I look back now and consider what made me get to the point of feeling so broken inside. It wasn't just uncertainty for my future. It was pushing myself beyond my mental and physical capacity on a daily basis until it hurt to do anything with anyone. It was holding all of my emotions inside until they bubbled over. I learned the importance of balance.
“Respect yourself enough to walk away from anything that no longer serves you, grows you, or makes you happy.” - Robert Tew
At that point in my life, what wasn't serving me were my thoughts. Give yourself permission to let go of the negative self talk that you know deep down does not represent the intelligent, valid, and amazing human being that you are.
Today, it's a minimum wage job for me. After months of being unhappy, tomorrow is the day I respect myself enough to walk away, and trust the Universe to provide something greater. Here are 3 steps I have noted down for myself.
Balance means keeping yourself challenged but not too much that you sacrifice your mental health. Balance means taking trips to escape, but not for too long. The most important thing that I learned from the time I spent running is not to make your reality a place that you feel the need to run from it.
Now for the incredible truth about trust. When I began to firmly root myself back into reality, get back into the swing of my life, and apologized to the fabulous boyfriend (who lovingly understood), I let go of expectations and silently tossed them to the Universe. I practiced non-attachment as a means to freedom instead of physically running away from problems.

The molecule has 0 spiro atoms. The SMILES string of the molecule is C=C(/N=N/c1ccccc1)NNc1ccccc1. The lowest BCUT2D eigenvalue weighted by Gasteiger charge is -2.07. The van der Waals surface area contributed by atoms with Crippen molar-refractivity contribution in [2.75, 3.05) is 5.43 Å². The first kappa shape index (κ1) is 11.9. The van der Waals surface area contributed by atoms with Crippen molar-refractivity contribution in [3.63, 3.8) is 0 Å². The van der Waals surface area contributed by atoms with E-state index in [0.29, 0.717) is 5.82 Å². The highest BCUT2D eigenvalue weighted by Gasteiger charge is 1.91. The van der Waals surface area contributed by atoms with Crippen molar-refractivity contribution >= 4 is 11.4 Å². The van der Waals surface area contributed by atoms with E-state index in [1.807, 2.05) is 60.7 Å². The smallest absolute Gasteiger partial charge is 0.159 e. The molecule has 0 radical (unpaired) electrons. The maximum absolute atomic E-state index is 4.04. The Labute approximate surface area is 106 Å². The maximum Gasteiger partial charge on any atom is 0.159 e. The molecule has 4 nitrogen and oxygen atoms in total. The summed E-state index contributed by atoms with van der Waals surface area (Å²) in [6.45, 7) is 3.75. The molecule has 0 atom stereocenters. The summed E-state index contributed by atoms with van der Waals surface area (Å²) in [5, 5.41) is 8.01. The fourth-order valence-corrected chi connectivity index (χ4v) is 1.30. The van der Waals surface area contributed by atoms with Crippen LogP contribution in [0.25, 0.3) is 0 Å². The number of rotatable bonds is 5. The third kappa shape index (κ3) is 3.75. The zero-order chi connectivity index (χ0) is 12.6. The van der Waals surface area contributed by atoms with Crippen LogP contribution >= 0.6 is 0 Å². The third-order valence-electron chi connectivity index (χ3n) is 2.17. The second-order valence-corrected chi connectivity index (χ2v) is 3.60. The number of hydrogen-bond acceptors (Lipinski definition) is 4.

Breathe. You are exactly where you need to be. Trust that the Universe will provide opportunities for you if you earnestly seek them, but do not get too attached to any one point. True freedom is not within the spaces of being physically withdrawn from the rest of society. True freedom can be found within the mental spaces you create by learning to be comfortable in the unknown and enjoying the present as is.
When I let go and learned to find freedom in the great and uncontrollable beyond, everything fell into place. I'm in college now. I'm in a program that I did not plan, but four months into it and I know it is incredible. I got my Registered Drug and Alcohol Technician certificate and I'm on my way to become a drug and alcohol counselor.
My plan for now is to head into an undergraduate Bachelor's program but life has taught me enough to understand that I am strong and I will do everything in my power to realize those dreams - even if it means taking out loans. You only get one life and one calling.
Trust that you are where you need to be, and let go with abandon because you're worth it. Most importantly, find what you love and do that.
The Universe has this funny way of throwing us in the deep end of life - sometimes with no life jacket and on a rocky boat with a massive hole. Your job is to paddle like hell and use your rusty bucket to throw the water out at your own pace. Some days, you’ll do great and some days would be underwhelming. Eventually, you’ll reach the golden shores you’ve ever dreamed about.